The rule for getting a single Attribute Value now only returns a localized string "if and only if the attribute is a displayable-string attribute". Hence, all attributes are processed as strings and dir has no effect on them. And finally, The rule for getting a list of keywords from an attribute no longer returns a localized string (as directionality does not apply to this kind of attribute).

Table of Contents

1. Introduction

This section is non-normative.

Widgets are full-fledged client-side applications that are authored using Web standards such as [HTML5] and packaged for distribution. They are typically downloaded and installed on a client machine or device where they run as stand-alone applications, but they can also be embedded into Web pages and run in a Web browser. Examples range from simple clocks, stock tickers, news casters, games and weather forecasters, to complex applications that pull data from multiple sources to be "mashed-up" and presented to a user in some interesting and useful way (see [Widgets-Landscape] for more information).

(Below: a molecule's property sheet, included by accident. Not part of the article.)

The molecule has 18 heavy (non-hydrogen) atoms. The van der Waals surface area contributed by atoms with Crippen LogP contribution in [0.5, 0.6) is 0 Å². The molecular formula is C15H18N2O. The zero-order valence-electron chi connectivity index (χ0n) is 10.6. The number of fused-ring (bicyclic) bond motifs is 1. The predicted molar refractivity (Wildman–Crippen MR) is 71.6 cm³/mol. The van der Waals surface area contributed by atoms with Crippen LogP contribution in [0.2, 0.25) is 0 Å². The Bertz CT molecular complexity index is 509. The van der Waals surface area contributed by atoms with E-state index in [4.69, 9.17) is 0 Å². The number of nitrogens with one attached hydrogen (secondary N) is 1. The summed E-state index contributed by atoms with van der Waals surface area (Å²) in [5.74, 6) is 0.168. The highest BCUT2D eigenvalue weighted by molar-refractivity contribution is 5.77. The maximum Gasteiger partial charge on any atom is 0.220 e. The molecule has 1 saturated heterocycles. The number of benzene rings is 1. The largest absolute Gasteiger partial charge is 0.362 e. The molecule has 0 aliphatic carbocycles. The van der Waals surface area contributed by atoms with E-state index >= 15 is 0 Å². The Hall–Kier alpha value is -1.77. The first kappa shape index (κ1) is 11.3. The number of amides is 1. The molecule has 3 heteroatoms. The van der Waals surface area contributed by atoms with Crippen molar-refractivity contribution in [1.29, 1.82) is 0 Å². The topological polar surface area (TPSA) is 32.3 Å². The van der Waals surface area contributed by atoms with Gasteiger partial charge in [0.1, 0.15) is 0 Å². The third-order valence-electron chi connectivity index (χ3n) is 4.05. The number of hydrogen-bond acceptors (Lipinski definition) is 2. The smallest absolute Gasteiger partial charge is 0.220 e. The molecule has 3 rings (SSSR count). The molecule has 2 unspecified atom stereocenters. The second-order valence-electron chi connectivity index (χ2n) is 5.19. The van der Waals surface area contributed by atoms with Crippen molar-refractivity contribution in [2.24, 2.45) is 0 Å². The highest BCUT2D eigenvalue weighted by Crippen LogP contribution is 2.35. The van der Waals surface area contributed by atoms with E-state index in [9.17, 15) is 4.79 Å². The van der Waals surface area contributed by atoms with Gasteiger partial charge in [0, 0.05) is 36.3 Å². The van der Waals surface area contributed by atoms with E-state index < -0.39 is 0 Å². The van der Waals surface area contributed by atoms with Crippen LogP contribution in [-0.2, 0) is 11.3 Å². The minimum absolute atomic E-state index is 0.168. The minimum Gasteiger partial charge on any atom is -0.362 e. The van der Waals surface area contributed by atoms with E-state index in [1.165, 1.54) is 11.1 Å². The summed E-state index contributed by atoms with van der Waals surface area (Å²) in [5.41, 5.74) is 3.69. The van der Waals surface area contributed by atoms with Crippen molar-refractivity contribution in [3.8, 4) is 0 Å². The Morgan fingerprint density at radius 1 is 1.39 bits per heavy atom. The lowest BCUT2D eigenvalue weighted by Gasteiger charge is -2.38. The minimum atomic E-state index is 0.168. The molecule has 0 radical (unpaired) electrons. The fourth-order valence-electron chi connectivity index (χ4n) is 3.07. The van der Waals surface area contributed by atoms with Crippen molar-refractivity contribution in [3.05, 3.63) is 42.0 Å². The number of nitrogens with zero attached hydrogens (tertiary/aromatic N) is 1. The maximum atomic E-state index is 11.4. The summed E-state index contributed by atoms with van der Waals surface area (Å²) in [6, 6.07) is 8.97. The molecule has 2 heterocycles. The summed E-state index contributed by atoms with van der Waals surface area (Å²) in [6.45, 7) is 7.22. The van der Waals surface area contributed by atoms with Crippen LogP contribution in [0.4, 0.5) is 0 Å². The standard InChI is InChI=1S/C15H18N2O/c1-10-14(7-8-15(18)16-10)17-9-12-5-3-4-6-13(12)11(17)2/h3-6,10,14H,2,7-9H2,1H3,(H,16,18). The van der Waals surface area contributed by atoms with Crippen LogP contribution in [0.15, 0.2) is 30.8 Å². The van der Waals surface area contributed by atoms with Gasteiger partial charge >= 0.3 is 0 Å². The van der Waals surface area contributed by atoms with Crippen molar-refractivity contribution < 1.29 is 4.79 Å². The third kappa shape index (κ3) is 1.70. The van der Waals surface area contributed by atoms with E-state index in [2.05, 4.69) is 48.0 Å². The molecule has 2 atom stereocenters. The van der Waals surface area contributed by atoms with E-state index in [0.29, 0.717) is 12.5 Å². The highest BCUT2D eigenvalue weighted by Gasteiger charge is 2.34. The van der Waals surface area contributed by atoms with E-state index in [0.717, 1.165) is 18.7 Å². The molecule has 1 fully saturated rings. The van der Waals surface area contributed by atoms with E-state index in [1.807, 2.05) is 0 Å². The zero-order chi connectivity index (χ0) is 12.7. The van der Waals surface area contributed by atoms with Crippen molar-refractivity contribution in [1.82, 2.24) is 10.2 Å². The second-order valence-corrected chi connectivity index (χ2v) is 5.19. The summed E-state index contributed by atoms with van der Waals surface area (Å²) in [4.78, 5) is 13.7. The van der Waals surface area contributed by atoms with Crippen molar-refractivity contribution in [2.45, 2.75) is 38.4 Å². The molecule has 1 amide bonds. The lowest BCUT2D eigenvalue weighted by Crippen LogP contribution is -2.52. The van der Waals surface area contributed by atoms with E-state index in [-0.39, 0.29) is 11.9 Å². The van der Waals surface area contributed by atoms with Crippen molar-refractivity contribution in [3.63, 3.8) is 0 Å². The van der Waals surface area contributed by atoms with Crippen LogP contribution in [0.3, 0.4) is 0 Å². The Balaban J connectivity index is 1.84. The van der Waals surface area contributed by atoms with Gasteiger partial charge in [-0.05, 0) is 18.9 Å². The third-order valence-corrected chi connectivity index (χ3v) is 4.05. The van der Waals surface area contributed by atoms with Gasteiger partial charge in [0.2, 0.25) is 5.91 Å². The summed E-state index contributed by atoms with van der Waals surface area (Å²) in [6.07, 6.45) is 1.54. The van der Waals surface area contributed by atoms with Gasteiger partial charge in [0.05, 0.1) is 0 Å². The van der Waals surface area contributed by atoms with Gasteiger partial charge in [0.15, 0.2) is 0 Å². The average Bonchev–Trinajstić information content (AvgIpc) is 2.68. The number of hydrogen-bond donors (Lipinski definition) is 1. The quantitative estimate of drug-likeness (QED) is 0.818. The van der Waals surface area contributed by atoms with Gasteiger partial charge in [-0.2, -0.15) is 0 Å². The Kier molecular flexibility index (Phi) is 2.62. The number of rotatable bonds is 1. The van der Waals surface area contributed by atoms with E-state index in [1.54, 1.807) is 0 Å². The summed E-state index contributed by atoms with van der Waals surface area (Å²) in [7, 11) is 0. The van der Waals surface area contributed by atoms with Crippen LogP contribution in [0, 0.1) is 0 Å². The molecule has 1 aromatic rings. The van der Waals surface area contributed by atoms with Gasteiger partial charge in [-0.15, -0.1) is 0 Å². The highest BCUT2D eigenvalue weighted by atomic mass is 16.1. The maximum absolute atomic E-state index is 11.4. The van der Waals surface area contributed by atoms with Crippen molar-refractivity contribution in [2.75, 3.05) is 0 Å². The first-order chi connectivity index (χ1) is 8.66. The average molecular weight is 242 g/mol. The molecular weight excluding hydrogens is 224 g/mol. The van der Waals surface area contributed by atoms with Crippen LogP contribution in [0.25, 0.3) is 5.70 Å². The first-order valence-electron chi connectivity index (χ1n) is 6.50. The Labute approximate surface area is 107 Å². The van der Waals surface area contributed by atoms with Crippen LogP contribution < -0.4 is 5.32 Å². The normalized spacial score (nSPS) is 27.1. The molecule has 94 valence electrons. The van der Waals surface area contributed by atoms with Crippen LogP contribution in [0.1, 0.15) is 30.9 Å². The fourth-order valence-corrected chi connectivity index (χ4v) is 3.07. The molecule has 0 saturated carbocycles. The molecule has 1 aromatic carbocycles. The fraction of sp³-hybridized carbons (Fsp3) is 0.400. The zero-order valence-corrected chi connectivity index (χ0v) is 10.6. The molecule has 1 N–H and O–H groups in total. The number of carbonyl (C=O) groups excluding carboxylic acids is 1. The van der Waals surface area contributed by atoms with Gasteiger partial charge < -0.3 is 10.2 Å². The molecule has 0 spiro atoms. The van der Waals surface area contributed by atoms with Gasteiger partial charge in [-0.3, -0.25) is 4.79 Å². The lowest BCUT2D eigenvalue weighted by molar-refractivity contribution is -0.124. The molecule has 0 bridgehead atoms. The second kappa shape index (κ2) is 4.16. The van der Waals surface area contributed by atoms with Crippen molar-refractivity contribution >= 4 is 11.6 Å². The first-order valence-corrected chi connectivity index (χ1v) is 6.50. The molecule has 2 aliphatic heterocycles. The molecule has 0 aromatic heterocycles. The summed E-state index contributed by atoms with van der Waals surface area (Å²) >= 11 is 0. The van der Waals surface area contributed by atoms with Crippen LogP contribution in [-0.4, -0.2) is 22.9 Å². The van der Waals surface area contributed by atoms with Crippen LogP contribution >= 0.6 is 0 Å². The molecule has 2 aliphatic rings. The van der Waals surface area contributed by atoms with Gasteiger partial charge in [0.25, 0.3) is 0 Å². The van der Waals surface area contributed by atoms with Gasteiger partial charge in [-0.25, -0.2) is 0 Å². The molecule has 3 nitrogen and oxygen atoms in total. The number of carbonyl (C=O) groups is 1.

This specification is intended to specify a part of the Web platform closely related to [HTML5].

1.1. Design Goals and Requirements

This section is non-normative.

The design goals and requirements for this specification are documented in the [Widgets-Requirements] document.

This document addresses the 25 requirements relating to "Packaging" and "Configuration Document" of the 30 April 2009 Working Draft of the Widgets Requirements Document:

  1. Packaging Format: see packaging format.